The smaller the canvas, the more paint, and the more moments spent on them. I paint to reveal possibility, to be able to see where I’m going, and to throw off confusing half-remembered baggage.

I paint to find some sense of continuity in my disparate world.

This is the view from where I’m standing.

Maybe Emily Dickinson says it better:

I saw no way – The heavens were stitched –

I felt the columns close –
The Earth reversed her hemispheres –
I touched the Universe –

And back it slid – and I alone –
A speck upon a ball –
Went out upon circumference –
Beyond the dip of Bell –

Post- pandemic work has become more determined to eradicate, as far as possible, any traces of nostalgia or cliché.

I attempt to achieve this by squashing experience, into some kind of motif that wants to be recognised without interpretation.

Monuments to friends. Jacqueline Jones

Jacqueline Jones

Time doesn’t exist, but change does.

Since Covid life has never been the same. During Covid I reconnected with my roots in Ceredigion.

I challenged myself to create a language unique to myself in paint, each expressive mark of paint perhaps making sense out of the void that was Covid, and the loss of friends.

Lockdown gave me valuable time to ponder my cultural inheritance. I revaluated my creative process and found myself on a new journey. I went deeper into myself and this was very fruitful. This led me to create I believe a more authentic art.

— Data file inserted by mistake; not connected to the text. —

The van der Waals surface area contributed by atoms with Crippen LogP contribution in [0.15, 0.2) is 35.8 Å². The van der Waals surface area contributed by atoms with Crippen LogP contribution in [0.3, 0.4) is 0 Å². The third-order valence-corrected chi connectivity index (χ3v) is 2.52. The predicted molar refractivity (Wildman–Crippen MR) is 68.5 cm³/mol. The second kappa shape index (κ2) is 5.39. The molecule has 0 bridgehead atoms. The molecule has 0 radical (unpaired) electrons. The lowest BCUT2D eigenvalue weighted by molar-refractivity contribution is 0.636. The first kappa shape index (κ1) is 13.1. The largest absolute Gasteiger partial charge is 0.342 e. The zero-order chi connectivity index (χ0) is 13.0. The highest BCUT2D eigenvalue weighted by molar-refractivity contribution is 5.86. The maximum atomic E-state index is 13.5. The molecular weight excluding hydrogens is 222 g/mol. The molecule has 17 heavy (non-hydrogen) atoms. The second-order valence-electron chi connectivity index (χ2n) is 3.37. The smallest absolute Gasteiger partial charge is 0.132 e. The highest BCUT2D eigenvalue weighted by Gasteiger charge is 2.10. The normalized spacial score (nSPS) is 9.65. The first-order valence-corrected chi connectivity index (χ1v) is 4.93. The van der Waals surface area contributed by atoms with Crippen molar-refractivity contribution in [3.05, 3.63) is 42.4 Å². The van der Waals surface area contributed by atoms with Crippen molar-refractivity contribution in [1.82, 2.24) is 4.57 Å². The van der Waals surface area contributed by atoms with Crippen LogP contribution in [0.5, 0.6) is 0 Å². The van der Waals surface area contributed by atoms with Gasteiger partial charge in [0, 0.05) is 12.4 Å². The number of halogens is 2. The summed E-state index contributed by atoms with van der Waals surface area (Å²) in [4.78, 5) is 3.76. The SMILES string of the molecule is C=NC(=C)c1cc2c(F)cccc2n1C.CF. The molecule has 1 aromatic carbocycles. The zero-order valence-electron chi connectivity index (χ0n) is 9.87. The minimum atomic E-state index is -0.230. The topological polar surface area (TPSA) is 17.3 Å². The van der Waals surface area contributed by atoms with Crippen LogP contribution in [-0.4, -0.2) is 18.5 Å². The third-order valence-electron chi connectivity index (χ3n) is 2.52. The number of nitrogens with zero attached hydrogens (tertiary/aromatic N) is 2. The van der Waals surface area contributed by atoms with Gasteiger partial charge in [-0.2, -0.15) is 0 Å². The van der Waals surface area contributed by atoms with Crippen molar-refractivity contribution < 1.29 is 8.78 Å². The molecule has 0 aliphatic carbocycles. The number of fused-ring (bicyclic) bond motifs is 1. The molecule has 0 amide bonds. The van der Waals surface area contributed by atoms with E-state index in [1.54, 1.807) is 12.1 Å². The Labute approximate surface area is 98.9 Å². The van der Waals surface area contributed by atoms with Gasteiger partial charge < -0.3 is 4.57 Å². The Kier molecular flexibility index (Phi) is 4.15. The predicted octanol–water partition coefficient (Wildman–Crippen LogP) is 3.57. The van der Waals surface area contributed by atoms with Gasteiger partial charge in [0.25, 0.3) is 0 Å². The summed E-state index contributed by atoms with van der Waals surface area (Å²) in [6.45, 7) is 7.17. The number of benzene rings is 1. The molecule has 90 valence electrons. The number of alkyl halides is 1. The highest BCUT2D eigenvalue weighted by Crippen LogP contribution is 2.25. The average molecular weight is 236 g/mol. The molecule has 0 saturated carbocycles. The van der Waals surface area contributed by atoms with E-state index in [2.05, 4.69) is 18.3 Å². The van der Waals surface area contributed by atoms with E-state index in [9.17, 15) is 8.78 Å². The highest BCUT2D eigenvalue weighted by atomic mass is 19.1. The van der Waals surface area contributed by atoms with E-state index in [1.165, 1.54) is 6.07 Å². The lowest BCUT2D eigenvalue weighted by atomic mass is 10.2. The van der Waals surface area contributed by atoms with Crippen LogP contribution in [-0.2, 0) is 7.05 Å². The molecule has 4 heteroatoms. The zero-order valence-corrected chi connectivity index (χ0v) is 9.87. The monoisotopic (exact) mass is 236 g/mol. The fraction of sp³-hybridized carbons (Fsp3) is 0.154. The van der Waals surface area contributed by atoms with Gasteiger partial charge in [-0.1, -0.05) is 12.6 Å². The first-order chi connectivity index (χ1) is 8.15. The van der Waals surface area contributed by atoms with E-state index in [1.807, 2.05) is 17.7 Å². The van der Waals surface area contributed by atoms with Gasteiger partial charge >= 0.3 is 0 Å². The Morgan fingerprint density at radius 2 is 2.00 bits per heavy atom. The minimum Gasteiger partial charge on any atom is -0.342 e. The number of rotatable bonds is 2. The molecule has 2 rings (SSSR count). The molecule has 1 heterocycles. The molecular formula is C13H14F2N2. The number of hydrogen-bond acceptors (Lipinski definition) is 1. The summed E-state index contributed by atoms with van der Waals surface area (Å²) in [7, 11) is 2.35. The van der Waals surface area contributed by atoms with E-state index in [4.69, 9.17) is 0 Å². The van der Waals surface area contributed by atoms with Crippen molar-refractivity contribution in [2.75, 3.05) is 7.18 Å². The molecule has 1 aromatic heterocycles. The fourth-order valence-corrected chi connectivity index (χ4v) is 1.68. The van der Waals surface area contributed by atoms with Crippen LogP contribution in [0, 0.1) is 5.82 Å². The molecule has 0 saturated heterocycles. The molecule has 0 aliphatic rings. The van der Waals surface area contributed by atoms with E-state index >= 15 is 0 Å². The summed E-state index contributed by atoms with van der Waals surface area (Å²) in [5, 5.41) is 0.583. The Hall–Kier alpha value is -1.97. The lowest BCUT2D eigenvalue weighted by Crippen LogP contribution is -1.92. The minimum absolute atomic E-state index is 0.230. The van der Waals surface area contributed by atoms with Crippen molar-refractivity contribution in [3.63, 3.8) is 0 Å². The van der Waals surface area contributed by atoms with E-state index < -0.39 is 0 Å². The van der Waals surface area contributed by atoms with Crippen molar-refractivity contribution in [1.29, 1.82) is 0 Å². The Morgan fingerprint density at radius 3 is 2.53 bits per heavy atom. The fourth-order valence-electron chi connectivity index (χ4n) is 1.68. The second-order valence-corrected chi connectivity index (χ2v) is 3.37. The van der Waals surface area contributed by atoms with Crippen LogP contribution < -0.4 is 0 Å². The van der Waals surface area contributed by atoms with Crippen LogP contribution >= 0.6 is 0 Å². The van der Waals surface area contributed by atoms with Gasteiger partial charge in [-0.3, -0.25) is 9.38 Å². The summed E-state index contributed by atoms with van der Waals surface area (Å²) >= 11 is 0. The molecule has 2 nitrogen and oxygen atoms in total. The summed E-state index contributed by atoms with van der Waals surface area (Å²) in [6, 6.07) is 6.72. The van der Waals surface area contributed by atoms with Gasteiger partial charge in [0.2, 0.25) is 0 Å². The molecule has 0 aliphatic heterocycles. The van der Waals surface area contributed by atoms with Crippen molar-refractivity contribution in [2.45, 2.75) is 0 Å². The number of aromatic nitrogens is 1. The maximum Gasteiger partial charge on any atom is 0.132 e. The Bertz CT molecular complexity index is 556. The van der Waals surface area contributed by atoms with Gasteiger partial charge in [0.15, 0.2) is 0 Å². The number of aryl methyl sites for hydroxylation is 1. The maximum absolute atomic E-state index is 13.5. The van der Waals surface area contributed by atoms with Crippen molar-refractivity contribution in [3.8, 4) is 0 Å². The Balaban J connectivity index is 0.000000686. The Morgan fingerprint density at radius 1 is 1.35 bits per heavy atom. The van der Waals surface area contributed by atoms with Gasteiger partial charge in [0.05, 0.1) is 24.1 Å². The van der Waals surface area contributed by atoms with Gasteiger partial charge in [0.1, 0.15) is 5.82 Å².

I returned to my roots, rich and alive with inventive imagery.

The places of the Mabinogion where the fertile myths were born are real geographical places.

Places where I grew up colours like coded language, and eco kingdoms of soil grounding the soul.

Wailing funnels by Karin Mear

Karin Mear

When the lockdown was announced, it surprised me how everything around me changed virtually overnight.

The already quiet estate of bungalows that I lived on appeared totally deserted and it was eerily quiet.

Initially I found it a relief to be confined to the house. I realised that I was very tired and, being with family I didn’t experience the loneliness that others were experiencing.

I became quite inactive, physically and creatively and spent most of my time sleeping and baking and watching birds in the garden. I was unhappy anyway – the estate that I lived on was full of unseen, elderly retirees and it felt like a last stop in life.